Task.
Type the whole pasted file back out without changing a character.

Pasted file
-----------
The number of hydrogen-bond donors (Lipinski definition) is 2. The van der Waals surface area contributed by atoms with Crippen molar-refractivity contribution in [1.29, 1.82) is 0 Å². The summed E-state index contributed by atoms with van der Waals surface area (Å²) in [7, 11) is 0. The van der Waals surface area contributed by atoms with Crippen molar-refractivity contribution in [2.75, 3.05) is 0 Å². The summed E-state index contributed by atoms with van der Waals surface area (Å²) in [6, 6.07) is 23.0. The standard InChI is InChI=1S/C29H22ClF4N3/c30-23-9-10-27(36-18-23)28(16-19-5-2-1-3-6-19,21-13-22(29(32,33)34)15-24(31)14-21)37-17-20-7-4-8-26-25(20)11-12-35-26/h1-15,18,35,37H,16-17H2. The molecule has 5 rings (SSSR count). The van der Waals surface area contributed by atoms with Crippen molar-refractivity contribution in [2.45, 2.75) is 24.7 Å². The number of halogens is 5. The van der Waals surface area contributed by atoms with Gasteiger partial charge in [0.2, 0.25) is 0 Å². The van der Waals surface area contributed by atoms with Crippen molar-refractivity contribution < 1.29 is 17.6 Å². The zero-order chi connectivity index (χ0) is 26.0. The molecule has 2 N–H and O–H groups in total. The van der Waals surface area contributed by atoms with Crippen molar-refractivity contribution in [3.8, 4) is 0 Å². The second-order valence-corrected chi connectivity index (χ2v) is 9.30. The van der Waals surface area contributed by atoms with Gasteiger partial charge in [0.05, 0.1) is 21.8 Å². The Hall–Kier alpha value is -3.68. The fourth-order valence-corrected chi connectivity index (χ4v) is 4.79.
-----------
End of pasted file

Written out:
The number of hydrogen-bond donors (Lipinski definition) is 2. The van der Waals surface area contributed by atoms with Crippen molar-refractivity contribution in [1.29, 1.82) is 0 Å². The summed E-state index contributed by atoms with van der Waals surface area (Å²) in [7, 11) is 0. The van der Waals surface area contributed by atoms with Crippen molar-refractivity contribution in [2.75, 3.05) is 0 Å². The summed E-state index contributed by atoms with van der Waals surface area (Å²) in [6, 6.07) is 23.0. The standard InChI is InChI=1S/C29H22ClF4N3/c30-23-9-10-27(36-18-23)28(16-19-5-2-1-3-6-19,21-13-22(29(32,33)34)15-24(31)14-21)37-17-20-7-4-8-26-25(20)11-12-35-26/h1-15,18,35,37H,16-17H2. The molecule has 5 rings (SSSR count). The van der Waals surface area contributed by atoms with Crippen molar-refractivity contribution in [2.45, 2.75) is 24.7 Å². The number of halogens is 5. The van der Waals surface area contributed by atoms with Gasteiger partial charge in [0.2, 0.25) is 0 Å². The van der Waals surface area contributed by atoms with Crippen molar-refractivity contribution < 1.29 is 17.6 Å². The zero-order chi connectivity index (χ0) is 26.0. The molecule has 2 N–H and O–H groups in total. The van der Waals surface area contributed by atoms with Crippen molar-refractivity contribution in [3.8, 4) is 0 Å². The second-order valence-corrected chi connectivity index (χ2v) is 9.30. The van der Waals surface area contributed by atoms with Gasteiger partial charge in [0.05, 0.1) is 21.8 Å². The Hall–Kier alpha value is -3.68. The fourth-order valence-corrected chi connectivity index (χ4v) is 4.79.